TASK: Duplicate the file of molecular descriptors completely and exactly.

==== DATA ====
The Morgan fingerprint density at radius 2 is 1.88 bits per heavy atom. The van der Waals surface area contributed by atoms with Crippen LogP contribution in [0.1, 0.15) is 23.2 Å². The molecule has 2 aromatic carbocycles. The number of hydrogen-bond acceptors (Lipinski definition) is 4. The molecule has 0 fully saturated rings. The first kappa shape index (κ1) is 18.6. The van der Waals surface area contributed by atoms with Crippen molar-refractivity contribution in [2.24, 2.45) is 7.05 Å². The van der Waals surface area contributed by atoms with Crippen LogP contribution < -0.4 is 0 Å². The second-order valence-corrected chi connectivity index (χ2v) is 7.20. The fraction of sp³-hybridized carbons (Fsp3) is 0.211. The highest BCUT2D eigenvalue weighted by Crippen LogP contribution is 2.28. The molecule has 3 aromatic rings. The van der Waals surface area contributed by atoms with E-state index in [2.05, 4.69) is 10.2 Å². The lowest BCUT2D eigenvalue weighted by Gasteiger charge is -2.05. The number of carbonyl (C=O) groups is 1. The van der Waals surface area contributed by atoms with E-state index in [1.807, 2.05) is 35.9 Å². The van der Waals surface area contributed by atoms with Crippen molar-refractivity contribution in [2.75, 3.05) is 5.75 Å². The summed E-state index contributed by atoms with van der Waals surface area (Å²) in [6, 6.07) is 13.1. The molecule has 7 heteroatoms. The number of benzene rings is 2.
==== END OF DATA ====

The Morgan fingerprint density at radius 2 is 1.88 bits per heavy atom. The van der Waals surface area contributed by atoms with Crippen LogP contribution in [0.1, 0.15) is 23.2 Å². The molecule has 2 aromatic carbocycles. The number of hydrogen-bond acceptors (Lipinski definition) is 4. The molecule has 0 fully saturated rings. The first kappa shape index (κ1) is 18.6. The van der Waals surface area contributed by atoms with Crippen molar-refractivity contribution in [2.24, 2.45) is 7.05 Å². The van der Waals surface area contributed by atoms with Crippen LogP contribution < -0.4 is 0 Å². The second-order valence-corrected chi connectivity index (χ2v) is 7.20. The fraction of sp³-hybridized carbons (Fsp3) is 0.211. The highest BCUT2D eigenvalue weighted by Crippen LogP contribution is 2.28. The molecule has 3 aromatic rings. The van der Waals surface area contributed by atoms with E-state index in [2.05, 4.69) is 10.2 Å². The lowest BCUT2D eigenvalue weighted by Gasteiger charge is -2.05. The number of carbonyl (C=O) groups is 1. The van der Waals surface area contributed by atoms with E-state index in [1.807, 2.05) is 35.9 Å². The van der Waals surface area contributed by atoms with Crippen molar-refractivity contribution in [2.75, 3.05) is 5.75 Å². The summed E-state index contributed by atoms with van der Waals surface area (Å²) in [6, 6.07) is 13.1. The molecule has 7 heteroatoms. The number of benzene rings is 2.